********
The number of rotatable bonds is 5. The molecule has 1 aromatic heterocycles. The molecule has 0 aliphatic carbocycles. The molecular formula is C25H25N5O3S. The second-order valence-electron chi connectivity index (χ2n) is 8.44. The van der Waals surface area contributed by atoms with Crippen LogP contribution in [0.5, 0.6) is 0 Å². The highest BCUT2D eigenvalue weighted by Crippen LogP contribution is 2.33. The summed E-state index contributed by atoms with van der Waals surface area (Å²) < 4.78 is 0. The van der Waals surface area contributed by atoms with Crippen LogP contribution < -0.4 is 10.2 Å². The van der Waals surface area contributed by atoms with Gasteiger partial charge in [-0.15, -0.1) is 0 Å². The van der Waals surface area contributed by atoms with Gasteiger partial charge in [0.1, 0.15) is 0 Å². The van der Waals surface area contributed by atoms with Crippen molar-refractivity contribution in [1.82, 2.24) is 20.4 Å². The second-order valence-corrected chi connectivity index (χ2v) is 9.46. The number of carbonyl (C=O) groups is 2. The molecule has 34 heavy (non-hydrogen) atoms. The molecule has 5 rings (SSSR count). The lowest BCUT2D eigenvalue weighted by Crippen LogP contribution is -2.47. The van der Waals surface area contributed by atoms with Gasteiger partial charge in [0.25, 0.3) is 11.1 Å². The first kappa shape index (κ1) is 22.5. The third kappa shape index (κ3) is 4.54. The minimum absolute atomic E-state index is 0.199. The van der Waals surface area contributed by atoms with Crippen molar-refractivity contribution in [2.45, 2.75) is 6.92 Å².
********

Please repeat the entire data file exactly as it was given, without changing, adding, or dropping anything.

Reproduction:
The number of rotatable bonds is 5. The molecule has 1 aromatic heterocycles. The molecule has 0 aliphatic carbocycles. The molecular formula is C25H25N5O3S. The second-order valence-electron chi connectivity index (χ2n) is 8.44. The van der Waals surface area contributed by atoms with Crippen LogP contribution in [0.5, 0.6) is 0 Å². The highest BCUT2D eigenvalue weighted by Crippen LogP contribution is 2.33. The summed E-state index contributed by atoms with van der Waals surface area (Å²) < 4.78 is 0. The van der Waals surface area contributed by atoms with Crippen LogP contribution < -0.4 is 10.2 Å². The van der Waals surface area contributed by atoms with Gasteiger partial charge in [-0.15, -0.1) is 0 Å². The van der Waals surface area contributed by atoms with Gasteiger partial charge in [0.1, 0.15) is 0 Å². The van der Waals surface area contributed by atoms with Crippen molar-refractivity contribution in [1.82, 2.24) is 20.4 Å². The second-order valence-corrected chi connectivity index (χ2v) is 9.46. The number of carbonyl (C=O) groups is 2. The molecule has 34 heavy (non-hydrogen) atoms. The molecule has 5 rings (SSSR count). The lowest BCUT2D eigenvalue weighted by Crippen LogP contribution is -2.47. The van der Waals surface area contributed by atoms with Gasteiger partial charge in [0.25, 0.3) is 11.1 Å². The first kappa shape index (κ1) is 22.5. The third kappa shape index (κ3) is 4.54. The minimum absolute atomic E-state index is 0.199. The van der Waals surface area contributed by atoms with Crippen molar-refractivity contribution in [2.45, 2.75) is 6.92 Å².